Convert a PowerShell script to a DSC configuration

As an organization automates more infrastructure components with PowerShell, it may soon decide to take that next step and begin to move some of that PowerShell code to Desired State Configuration (DSC) scripts.

DSC is a configuration management platform Microsoft developed to manage objects declaratively rather than procedurally. The two approaches are similar as they both use PowerShell code, but DSC scripts behave differently, and you must write them in a specific way.

One challenge some organizations face is having lots of PowerShell scripts and converting them to DSC scripts. There are many ways to do this depending on the situation, but you can follow a few steps to ensure this process goes smoothly.

First, it's important you recognize the "object classes" in play. I've purposefully put "object classes" in quotes here because I'm not referring to classes in code but rather the components your script is manipulating. For example, if you have a PowerShell script that attempts to look for a Windows feature and, if not found, install it, you're working with one "object class": a Windows feature. If on the other hand, a script is manipulating one or more Windows services, you've got another "object class": a Windows service. It's important to break these down because you'll find that these logical components comprise DSC resources.

Let's say I've got a PowerShell script that reads a bunch of computer names from a text file and adds them to Active Directory. It might look something like this:

In the script above, I'm primarily working with two kinds of "object classes" here. The first "class" is a file and the second is an Active Directory user. Each component then has properties associated with it. For the file, I'm assuming this is a text file, it has a particular location, and it has some pre-defined content—in this case, one computer name per line.

When looking at the Active Directory computer "class," I'm only using a single attribute of it, which is the name. I explicitly point out these aspects because you'll need to know them when building DSC scripts.

With this knowledge, I'll now see if a DSC resource already exists for each component I'm working with. The first step is to see if one already exists with the built-in resources that come with Windows. To do this, I can use the Get-DscResource command, and since I don't know what the name is offhand, I'll just search for any resource that has the name File in it.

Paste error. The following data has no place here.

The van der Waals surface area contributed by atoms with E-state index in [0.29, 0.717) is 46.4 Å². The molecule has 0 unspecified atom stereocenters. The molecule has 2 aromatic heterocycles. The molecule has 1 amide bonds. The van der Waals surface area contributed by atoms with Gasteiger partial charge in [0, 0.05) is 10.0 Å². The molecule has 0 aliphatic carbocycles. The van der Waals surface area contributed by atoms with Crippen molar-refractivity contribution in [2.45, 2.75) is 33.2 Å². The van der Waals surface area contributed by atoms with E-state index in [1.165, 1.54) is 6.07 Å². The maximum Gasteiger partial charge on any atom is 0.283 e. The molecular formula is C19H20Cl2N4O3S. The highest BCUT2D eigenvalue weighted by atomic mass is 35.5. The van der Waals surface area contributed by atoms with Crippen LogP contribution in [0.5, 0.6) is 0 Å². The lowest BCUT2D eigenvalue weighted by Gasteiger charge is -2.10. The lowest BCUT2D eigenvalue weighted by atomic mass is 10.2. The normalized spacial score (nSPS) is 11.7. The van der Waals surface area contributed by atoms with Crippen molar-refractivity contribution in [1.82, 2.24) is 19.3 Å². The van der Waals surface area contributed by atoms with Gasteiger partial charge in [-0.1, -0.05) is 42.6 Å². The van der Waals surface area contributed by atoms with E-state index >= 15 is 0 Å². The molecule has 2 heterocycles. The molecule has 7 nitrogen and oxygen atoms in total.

You can see that one already exists called File. Digging in a little further, I know which attributes I can set by using the Syntax parameter.

The File DSC resource appears to be exactly what I'm looking for. Next, I'll try to find a DSC resource for Active Directory computers. I enumerated all built-in DSC resources with Get-DscResource and couldn't find any. If no built-in resources exist, the next best option is to search the PowerShell Gallery with the Find-DscResource command. To search for this DSC resource, I'll first look for all resources that contain the string 'ActiveDirectory.' I can do this with the Filter parameter.

However, this command did not return anything. At this time, the filtering ability with Find-DscResource sometimes does not provide the most accurate results. If you run into this, try the Find-Module command. Sometimes you'll be able to discover modules that include DSC resources that way.

Once you've discovered all the modules you'll be using for your DSC script, get them all on your local system to generate the Managed Object Format (MOF) files. Since the File resource already exists, I'll just need to download and install the xActiveDirectory module.

Next, I can begin creating the DSC scripts by looking at my existing PowerShell script and matching up each attribute that's changed or read on each "object class." I then match up those with the corresponding DSC resource configuration.

Convert PowerShell script to a DSC configuration

Convert PowerShell script to a DSC configuration

If you follow this process with each of your PowerShell scripts, you'll be able to build more complex DSC configurations as time goes on iteratively.

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